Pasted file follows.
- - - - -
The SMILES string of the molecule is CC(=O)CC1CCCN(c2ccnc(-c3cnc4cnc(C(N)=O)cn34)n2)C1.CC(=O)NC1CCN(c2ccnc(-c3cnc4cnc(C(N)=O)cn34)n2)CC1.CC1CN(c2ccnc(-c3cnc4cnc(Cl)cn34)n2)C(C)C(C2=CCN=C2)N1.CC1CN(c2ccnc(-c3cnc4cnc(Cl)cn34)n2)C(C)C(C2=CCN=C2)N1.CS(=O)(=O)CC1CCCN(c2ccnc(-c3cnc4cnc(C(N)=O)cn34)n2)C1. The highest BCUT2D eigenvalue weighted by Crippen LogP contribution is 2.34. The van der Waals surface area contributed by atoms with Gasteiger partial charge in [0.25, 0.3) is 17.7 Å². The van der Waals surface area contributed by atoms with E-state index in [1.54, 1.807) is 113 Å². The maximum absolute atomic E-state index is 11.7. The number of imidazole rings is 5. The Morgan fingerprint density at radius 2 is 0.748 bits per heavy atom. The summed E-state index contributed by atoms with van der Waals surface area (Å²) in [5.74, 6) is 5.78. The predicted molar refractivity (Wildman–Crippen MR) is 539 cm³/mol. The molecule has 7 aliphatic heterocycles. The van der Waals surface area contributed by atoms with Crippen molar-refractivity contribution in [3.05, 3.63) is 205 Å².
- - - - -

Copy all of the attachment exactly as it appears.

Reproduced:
The SMILES string of the molecule is CC(=O)CC1CCCN(c2ccnc(-c3cnc4cnc(C(N)=O)cn34)n2)C1.CC(=O)NC1CCN(c2ccnc(-c3cnc4cnc(C(N)=O)cn34)n2)CC1.CC1CN(c2ccnc(-c3cnc4cnc(Cl)cn34)n2)C(C)C(C2=CCN=C2)N1.CC1CN(c2ccnc(-c3cnc4cnc(Cl)cn34)n2)C(C)C(C2=CCN=C2)N1.CS(=O)(=O)CC1CCCN(c2ccnc(-c3cnc4cnc(C(N)=O)cn34)n2)C1. The highest BCUT2D eigenvalue weighted by Crippen LogP contribution is 2.34. The van der Waals surface area contributed by atoms with Gasteiger partial charge in [0.25, 0.3) is 17.7 Å². The van der Waals surface area contributed by atoms with E-state index in [1.54, 1.807) is 113 Å². The maximum absolute atomic E-state index is 11.7. The number of imidazole rings is 5. The Morgan fingerprint density at radius 2 is 0.748 bits per heavy atom. The summed E-state index contributed by atoms with van der Waals surface area (Å²) in [5.74, 6) is 5.78. The predicted molar refractivity (Wildman–Crippen MR) is 539 cm³/mol. The molecule has 7 aliphatic heterocycles. The van der Waals surface area contributed by atoms with Crippen molar-refractivity contribution in [3.05, 3.63) is 205 Å².